Interactions with other people change in different types of location and choices may even be very different. Hanging out with people a character has known all his life makes him feel comfortable and let his guard down, maybe to the point of revealing something he wouldn’t or shouldn’t tell anyone else. Meeting someone on vacation could lead a person to inflate their status or lie about certain aspects of their self or life because they believe they will never see the person again.
Place and location almost act as another character in the way they can influence both characters and story. Carefully consider both to use them to their full potential.
Setting has several major components, most of which are at least somewhat interconnected.
It’s important to consider all aspects of setting and how each element will impact the story or characters.
The social environment a character inhabits affects their place in society, how she view herself and how others view her. It can impact confidence and expectations the character holds for himself or that others hold for him. A social environment can be encouraging and supportive or destructive and hindering.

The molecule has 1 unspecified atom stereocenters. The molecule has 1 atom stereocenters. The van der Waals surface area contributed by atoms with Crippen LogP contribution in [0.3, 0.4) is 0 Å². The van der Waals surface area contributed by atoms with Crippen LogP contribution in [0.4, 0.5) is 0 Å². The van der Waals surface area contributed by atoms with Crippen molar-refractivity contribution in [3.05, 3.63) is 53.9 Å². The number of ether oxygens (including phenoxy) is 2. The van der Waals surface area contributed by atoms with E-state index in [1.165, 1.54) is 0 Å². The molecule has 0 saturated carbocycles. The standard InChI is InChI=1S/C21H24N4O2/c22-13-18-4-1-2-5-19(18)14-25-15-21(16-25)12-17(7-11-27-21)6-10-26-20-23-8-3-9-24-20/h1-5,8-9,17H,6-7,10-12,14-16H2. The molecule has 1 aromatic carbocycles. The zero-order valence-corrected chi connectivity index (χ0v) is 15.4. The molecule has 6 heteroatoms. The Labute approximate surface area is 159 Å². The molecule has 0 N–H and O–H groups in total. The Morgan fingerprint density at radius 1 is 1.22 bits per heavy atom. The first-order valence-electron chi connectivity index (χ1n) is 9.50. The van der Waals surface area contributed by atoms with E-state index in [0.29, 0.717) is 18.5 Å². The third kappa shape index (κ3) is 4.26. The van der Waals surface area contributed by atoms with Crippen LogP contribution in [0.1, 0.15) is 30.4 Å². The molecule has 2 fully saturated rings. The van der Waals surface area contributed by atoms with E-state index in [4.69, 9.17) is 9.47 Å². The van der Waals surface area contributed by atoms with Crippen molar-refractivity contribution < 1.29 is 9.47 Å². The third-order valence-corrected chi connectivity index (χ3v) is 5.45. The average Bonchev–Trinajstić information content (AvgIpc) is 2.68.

It’s also important to consider the stability or chaotic nature of a social environment. Instability may breed disillusionment and rebellion while stability encourages things to stay as they are and may either be peaceful or boring.
Where a character lives or was raised will impact how she thinks and what she values. Consider how the land and nature has impacted her life, or how a lack of either may create a sense of fear or longing.
Location also helps determines what hobbies, skills, or habits a character might develop. City dwelling requires different survival skills than country living and classical ballet may not have been an option in a small, rural town.